Do you know how old is the concept of online voting? It comes back to the 19th century when Thomas Alva Edison introduced it to the US congress. Why then, even two centuries later, are there so few countries that use online voting to ensure equal access for their citizens to express their democratic rights? Even in today’s world, where due to pandemic it would be safer to vote remotely, staying at home?
In this episode, cyber security experts Liisa Past and Jan Willemson from Cybernetica Ltd talk about the historical and cognitive aspects of online voting and explain how technology and maths ensure the requirements of voting freedom and competitiveness, thus making online voting a secure and trustworthy solution.
Liisa Past introduces the talk as the followings: "Historical experience and constant practice make relatively static paper elections predictable and therefore safe. The dynamic digital world requires new approaches to the elections and a new risk assessment. Election organisers alone cannot operate in a much more dynamic digital world; they must be supported by scientists as well as cyber security guards and communicators."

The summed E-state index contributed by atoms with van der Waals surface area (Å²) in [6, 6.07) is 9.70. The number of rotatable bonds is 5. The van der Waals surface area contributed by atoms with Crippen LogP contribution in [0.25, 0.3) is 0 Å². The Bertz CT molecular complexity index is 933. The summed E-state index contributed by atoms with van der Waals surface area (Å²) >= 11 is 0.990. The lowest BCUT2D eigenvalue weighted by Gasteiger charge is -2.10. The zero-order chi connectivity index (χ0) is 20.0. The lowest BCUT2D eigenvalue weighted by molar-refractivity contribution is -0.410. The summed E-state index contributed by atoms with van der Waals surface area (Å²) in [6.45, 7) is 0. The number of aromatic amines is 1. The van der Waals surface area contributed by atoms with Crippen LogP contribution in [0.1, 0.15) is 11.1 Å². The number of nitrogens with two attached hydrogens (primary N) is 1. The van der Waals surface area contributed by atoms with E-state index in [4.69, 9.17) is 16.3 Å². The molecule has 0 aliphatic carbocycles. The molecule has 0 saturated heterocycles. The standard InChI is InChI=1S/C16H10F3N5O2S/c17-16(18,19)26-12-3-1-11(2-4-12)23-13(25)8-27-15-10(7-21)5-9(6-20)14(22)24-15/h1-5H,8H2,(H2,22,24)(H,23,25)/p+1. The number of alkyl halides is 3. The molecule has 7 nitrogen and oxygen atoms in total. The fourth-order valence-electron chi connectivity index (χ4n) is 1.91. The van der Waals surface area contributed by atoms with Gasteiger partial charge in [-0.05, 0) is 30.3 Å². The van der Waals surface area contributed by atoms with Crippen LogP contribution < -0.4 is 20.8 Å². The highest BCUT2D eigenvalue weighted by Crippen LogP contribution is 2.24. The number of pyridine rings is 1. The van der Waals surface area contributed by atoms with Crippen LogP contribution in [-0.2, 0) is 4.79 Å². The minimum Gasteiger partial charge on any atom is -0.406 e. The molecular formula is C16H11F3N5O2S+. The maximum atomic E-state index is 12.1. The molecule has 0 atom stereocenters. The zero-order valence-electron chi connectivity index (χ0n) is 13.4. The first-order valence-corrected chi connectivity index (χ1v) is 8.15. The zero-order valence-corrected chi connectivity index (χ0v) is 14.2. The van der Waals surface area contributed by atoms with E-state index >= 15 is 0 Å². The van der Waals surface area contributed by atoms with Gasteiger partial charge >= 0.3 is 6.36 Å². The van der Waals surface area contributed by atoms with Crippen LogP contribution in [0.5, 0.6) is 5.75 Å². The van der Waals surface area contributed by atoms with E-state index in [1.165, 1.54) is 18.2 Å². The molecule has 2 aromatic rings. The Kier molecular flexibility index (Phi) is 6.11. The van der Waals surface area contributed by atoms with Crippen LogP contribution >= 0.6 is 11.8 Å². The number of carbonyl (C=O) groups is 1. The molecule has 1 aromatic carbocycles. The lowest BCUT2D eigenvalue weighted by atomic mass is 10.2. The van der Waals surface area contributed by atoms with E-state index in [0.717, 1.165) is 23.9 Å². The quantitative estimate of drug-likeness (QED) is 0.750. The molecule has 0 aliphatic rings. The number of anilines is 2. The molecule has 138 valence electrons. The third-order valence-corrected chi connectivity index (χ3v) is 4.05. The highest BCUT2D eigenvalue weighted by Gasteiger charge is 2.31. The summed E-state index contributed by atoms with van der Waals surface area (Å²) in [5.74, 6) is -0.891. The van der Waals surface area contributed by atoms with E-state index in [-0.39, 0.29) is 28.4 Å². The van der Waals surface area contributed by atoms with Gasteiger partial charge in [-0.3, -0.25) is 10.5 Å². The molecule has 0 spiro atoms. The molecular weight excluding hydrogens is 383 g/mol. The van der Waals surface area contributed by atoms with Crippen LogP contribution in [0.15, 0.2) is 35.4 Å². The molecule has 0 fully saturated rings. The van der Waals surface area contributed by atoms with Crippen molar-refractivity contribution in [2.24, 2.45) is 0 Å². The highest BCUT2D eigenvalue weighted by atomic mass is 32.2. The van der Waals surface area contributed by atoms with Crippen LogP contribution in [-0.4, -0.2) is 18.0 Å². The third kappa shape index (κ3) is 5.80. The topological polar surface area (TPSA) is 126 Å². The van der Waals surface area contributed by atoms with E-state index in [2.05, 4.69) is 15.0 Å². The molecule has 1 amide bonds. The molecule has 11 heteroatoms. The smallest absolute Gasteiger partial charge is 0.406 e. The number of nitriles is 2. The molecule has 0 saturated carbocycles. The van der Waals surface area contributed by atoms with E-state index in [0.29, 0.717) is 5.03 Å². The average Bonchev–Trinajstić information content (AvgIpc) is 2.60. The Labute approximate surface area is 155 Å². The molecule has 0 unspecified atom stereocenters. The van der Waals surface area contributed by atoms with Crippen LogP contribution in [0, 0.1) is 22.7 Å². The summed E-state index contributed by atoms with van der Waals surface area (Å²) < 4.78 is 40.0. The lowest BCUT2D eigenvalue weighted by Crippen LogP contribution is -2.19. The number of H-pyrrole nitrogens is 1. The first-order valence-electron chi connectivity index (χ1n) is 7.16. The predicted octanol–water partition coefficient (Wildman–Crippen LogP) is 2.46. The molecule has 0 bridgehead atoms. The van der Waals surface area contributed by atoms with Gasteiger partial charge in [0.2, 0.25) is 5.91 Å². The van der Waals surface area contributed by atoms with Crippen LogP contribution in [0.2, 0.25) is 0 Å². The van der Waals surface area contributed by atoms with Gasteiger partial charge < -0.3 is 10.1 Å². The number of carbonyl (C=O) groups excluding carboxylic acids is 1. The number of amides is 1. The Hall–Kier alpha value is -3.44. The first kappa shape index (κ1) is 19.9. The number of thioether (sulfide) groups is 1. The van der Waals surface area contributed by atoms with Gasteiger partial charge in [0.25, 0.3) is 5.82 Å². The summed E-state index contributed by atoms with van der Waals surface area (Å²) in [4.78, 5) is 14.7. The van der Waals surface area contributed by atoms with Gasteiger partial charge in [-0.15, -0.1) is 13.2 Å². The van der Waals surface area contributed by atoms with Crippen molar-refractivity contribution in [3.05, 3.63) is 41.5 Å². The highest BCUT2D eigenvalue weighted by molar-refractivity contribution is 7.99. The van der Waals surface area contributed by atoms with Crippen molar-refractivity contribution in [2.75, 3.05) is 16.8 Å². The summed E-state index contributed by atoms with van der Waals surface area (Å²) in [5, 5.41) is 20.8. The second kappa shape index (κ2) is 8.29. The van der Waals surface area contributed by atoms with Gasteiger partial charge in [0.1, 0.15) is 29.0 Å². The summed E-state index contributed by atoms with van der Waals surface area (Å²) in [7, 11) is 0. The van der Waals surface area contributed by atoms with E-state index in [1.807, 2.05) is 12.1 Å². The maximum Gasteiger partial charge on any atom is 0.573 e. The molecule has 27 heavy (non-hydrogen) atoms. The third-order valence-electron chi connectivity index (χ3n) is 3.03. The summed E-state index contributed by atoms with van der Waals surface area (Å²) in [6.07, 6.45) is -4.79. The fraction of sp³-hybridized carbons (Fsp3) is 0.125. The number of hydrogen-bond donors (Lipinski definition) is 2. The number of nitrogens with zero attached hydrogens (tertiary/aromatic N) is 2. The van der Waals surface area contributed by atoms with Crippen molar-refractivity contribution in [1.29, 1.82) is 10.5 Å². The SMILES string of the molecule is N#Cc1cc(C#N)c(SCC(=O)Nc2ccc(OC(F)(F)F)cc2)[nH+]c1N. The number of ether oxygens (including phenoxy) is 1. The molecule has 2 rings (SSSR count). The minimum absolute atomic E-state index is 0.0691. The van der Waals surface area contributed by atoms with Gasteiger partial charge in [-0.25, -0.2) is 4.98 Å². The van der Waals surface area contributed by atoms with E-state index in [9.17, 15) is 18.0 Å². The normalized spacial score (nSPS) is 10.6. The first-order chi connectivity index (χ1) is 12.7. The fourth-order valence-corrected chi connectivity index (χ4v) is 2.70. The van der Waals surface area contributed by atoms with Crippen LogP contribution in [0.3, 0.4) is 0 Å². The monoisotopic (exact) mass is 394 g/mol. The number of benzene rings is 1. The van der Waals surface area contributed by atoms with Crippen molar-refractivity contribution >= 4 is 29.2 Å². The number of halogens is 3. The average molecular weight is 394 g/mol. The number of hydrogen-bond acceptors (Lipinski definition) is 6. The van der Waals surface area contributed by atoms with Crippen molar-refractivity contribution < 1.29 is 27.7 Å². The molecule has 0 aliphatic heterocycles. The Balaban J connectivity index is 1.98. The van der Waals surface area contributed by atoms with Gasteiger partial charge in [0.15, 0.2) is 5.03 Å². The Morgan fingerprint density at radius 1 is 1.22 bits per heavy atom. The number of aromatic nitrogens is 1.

According to Jan Willemson: "The reason why we consider paper elections to be safe is due to historical experience, but not always due to rational risk analysis. The danger here is that the historical experience is valid in a historical environment, but the environment is currently changing very rapidly. Therefore, the security level of paper elections should also be reassessed in the context of current rapid technological development. The benefit of mathematics is that it allows us to make stronger claims for online voting, than what you possibly have about paper voting."
What are these claims? What makes online voting secure? Tune in to find out!
The podcast was recorded on January 6.